Is there much in the world that butter can't fix? The warm flavors of salty butter can be used as a substitute for a scant amount of chicken broth in a recipe. This means that if your recipe calls for more than about a cup of butter, you should leave the crock in the fridge and find another option. To make a substitute for one cup of chicken broth, mix a cup of water with one tablespoon of salted butter. The Pioneer Woman uses this ratio to impart a fatty flavor without compensating for the liquid needed for a recipe. 

Similar to finding the perfect cooking wine, you'll probably want to resort to a cheap butter option for cooking. The best fancy butter brands like Rodolphe Le Meunier and Bordier should be left for spreading on the hot plate of rolls on your table. Instead, use some Vermont Creamery butter — it retails for less than $3 per eight ounces and imparts a delectable salty flavor to your soups and stews. 

Aquafaba

Aquafaba is a versatile bean liquid made from draining canned chickpeas. Many vegan baked goods and treats, such as chocolate mousse, use aquafaba as an egg replacement because of its nuanced flavor and leavening properties. According to Beaumont Health, aquafaba is relatively low in calories and comprised of vegetable gum, scant amounts of protein, and starches.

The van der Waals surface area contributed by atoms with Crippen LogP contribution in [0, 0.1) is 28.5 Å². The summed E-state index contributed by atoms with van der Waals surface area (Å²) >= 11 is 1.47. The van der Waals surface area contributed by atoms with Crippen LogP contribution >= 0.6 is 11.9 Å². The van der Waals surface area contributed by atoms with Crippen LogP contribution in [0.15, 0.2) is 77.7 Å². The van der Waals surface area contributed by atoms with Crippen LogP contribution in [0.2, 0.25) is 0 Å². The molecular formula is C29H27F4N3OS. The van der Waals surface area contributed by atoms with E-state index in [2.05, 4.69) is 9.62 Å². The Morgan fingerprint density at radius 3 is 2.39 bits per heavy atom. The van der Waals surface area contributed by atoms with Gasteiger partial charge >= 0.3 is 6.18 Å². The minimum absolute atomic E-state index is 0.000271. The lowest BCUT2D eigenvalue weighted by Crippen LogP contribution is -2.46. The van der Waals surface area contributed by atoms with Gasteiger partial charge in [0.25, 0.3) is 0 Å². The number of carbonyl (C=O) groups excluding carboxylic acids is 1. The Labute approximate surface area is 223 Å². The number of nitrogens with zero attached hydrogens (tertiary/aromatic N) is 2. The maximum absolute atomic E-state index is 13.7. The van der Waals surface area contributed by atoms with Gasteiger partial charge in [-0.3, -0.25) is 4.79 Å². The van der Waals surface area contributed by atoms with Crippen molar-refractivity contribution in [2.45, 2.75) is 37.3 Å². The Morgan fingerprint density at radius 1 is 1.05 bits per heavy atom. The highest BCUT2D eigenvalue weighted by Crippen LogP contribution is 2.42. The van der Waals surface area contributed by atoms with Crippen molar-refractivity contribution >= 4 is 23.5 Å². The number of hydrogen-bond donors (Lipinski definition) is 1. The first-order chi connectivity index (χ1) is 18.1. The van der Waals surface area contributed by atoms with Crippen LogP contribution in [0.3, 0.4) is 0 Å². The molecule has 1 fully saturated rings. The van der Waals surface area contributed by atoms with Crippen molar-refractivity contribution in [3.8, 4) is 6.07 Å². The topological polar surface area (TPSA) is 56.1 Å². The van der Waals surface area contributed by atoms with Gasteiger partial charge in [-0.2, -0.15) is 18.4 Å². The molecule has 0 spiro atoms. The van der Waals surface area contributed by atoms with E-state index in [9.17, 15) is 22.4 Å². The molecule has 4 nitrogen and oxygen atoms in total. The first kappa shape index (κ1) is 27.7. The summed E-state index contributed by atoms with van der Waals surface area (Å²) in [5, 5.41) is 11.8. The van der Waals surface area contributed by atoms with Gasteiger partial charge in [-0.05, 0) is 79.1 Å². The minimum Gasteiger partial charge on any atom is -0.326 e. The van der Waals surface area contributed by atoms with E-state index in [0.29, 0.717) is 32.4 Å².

To use aquafaba as a substitute for chicken broth, we recommend first diluting the starchy liquid with equal parts water. The diluted mixture can then be substituted for a 1:1 ratio for chicken broth. Like other substitutes on our list, aquafaba is best used for chicken broth in recipes that do not require a pungent chicken flavor. It is lower in calories than other substitutes on this list (like butter and water) and is a simple swap for a vegan chik'n noodle soup that's the perfect antidote to a cold winter day. If you need a substitute with a pungent chicken flavor, stick with another broth, bouillon, or a concentrate. 

Dashi

Dashi is a Japanese broth made with a few simple ingredients: water, kelp (kombu), and dried fish flakes (bonito). This broth is rich in umami and the base for many popular Asian fish soups. When working with dashi, slowly add the solution to the bowl and constantly test for flavor. The fishy undercurrent of the dashi has the tendency to overpower soups and broths, so it isn't always the best replacement for chicken broth — especially when added without careful measuring. If you are using homemade dashi, you can adjust the ratios of kombu and bonito to water to produce a more mild broth that works better as a substitute for chicken broth.